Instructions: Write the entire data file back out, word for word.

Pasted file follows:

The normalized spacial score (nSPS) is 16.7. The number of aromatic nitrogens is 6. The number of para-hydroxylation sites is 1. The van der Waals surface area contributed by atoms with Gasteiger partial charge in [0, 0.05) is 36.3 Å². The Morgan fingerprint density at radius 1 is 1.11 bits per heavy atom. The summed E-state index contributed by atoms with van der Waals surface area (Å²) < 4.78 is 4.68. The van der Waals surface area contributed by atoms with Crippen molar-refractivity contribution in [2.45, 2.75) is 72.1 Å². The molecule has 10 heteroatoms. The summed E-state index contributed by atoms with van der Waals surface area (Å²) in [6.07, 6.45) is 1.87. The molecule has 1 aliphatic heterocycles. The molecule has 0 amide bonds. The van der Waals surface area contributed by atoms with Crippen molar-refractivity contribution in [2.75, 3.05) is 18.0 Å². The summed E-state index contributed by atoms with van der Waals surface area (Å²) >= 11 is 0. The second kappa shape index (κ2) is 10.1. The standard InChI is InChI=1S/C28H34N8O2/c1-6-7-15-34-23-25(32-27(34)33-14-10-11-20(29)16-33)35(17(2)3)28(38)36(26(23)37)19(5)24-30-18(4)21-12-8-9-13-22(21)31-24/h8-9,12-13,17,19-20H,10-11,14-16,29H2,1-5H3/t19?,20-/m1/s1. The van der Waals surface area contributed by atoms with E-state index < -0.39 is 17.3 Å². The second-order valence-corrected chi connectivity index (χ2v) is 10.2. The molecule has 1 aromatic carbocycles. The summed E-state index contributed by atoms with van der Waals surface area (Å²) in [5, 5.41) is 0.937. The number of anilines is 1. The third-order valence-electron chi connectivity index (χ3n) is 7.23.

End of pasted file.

The normalized spacial score (nSPS) is 16.7. The number of aromatic nitrogens is 6. The number of para-hydroxylation sites is 1. The van der Waals surface area contributed by atoms with Gasteiger partial charge in [0, 0.05) is 36.3 Å². The Morgan fingerprint density at radius 1 is 1.11 bits per heavy atom. The summed E-state index contributed by atoms with van der Waals surface area (Å²) < 4.78 is 4.68. The van der Waals surface area contributed by atoms with Crippen molar-refractivity contribution in [2.45, 2.75) is 72.1 Å². The molecule has 10 heteroatoms. The summed E-state index contributed by atoms with van der Waals surface area (Å²) in [6.07, 6.45) is 1.87. The molecule has 1 aliphatic heterocycles. The molecule has 0 amide bonds. The van der Waals surface area contributed by atoms with Crippen molar-refractivity contribution in [2.75, 3.05) is 18.0 Å². The summed E-state index contributed by atoms with van der Waals surface area (Å²) >= 11 is 0. The second kappa shape index (κ2) is 10.1. The standard InChI is InChI=1S/C28H34N8O2/c1-6-7-15-34-23-25(32-27(34)33-14-10-11-20(29)16-33)35(17(2)3)28(38)36(26(23)37)19(5)24-30-18(4)21-12-8-9-13-22(21)31-24/h8-9,12-13,17,19-20H,10-11,14-16,29H2,1-5H3/t19?,20-/m1/s1. The van der Waals surface area contributed by atoms with E-state index < -0.39 is 17.3 Å². The second-order valence-corrected chi connectivity index (χ2v) is 10.2. The molecule has 1 aromatic carbocycles. The summed E-state index contributed by atoms with van der Waals surface area (Å²) in [5, 5.41) is 0.937. The number of anilines is 1. The third-order valence-electron chi connectivity index (χ3n) is 7.23.